In a word, the depleted New York Rangers falling 4-2 against the league-leading 49-8-5 Boston Bruins at TD Garden on Saturday was expected. The Blueshirts kept things interesting despite being short a forward in Tyler Motte and two defensemen in K’Andre Miller(suspended) and Ryan Lindgren(Injured) courtesy of two tallies from Alexis Lafreniere and a solid performance in goal from Igor Shesterkin, considering the dire circumstances.
Ultimately despite New York’s valiant efforts, the result was their sixth loss in the past eight games, while the rampaging B’s won their 10th straight contest and sixth in nine days, clinching a three-game season series sweep of their original six rivals.
BATTERED & BRUIN’D:
No matter what the Rangers tried, Boston upped them in every facet of the game, as they’ve done to virtually every team they’ve played this season.
The Blueshirts began the contest by taking the play at the B’s, with Jacob Trouba flattening Tomas Nosek at the Bruins’ blueline. Still, Boston adjusted and used their speed to minimize the physicality. Boston stuck with it and out-willed New York when they looked to out-skill and outskate them. At the same time, Vezina-favorite Linus Ullmark outplayed reigning Vezina-winner Igor Shesterkin in the nets, as the Bruins eventually wore the undermanned Rangers down before pulling away late in the third period to seal the hard-fought victory.
“Some good, a lot of bad,” Blueshirts coach Gerard Gallant said when assessing the contest, reiterating the defensive lapses by the teams’ forwards, who collectively failed to win battles down low, forecheck and aid their exasperated defense corps. “They’re one of the best teams in history,” being the fastest team to 100 points, captain Trouba said, “We wanted to play our best game against them and played well, but came up short.”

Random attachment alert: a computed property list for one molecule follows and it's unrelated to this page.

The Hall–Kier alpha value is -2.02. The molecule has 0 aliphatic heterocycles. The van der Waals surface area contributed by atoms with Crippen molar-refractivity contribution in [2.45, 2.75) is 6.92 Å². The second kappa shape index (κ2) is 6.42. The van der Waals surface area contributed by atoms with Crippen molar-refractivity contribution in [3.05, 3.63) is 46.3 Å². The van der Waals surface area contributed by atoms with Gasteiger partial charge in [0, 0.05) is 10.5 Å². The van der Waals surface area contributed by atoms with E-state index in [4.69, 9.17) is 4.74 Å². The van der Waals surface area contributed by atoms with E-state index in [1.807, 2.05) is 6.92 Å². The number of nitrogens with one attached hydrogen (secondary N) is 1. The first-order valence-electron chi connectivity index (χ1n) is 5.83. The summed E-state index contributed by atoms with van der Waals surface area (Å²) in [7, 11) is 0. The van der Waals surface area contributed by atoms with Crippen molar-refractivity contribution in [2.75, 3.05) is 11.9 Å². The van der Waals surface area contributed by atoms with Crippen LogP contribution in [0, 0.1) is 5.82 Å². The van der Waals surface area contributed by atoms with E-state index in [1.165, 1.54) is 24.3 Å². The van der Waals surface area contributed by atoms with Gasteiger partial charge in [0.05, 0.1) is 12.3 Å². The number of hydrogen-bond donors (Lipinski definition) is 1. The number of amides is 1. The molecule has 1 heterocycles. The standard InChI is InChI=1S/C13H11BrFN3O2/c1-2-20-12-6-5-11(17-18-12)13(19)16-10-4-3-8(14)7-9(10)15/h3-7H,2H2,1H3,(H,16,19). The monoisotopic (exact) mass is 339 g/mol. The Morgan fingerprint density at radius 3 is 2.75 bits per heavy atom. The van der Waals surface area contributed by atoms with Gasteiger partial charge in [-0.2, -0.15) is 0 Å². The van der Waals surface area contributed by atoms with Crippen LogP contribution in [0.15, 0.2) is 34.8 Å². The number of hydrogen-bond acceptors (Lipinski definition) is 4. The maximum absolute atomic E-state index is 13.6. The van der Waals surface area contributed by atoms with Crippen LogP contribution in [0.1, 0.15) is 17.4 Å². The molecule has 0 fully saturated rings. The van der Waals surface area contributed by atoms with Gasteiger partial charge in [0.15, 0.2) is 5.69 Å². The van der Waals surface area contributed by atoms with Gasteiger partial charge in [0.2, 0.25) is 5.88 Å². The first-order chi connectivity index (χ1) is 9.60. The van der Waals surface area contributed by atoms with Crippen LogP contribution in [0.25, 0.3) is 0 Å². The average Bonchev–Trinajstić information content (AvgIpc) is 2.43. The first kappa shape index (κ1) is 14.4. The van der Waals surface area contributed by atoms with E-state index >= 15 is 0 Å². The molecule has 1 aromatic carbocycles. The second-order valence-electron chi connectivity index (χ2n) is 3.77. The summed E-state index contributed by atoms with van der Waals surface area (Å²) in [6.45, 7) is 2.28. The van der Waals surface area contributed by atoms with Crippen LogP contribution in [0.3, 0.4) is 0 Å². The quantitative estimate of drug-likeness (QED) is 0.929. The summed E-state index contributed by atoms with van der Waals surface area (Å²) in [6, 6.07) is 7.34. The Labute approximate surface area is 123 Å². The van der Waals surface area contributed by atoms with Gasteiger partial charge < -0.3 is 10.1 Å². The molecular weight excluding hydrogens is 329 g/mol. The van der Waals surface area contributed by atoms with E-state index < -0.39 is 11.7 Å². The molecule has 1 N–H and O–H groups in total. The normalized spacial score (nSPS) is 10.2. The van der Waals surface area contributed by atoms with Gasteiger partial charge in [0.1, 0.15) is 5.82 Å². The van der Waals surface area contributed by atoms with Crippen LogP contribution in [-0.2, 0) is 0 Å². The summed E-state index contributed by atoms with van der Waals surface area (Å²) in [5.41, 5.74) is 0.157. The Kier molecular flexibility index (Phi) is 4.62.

SHOWTIME, A NO-SHOW:
When teams struggle to find chemistry as the revamped Rangers are now, there will be growing pains, and as a result, New York fans have seen the downside of their newest attraction in Patrick Kane.
While the 34-year-old being here deepens the roster and strengthens their firepower on the offensive side of the puck, his defensive deficiencies also come along with it. When you are down two of your better defenseman, it’s bound to show.
Two games in, Kane and his linemate Artemi Panarin have quickly learned succeeding together will be more challenging than it was in Chicago six years ago, especially when you’re a part of the gauntlet in a robust Eastern Conference. Nobody is doubting they’ll start meshing sometime over the next 19 games, and Kane needs time to feel comfortable in his new surroundings before the playoffs arrive, but for the moment, they’re only out there doing cardio.
Meanwhile, Boston’s most recent trade acquisition, forward Tyler Bertuzzi, who the team acquired on Thursday before the Detroit Red Wings in exchange for a 2024 third-round pick, wasn’t even a Bruin for an entire period before he recorded his first point in his new uniform.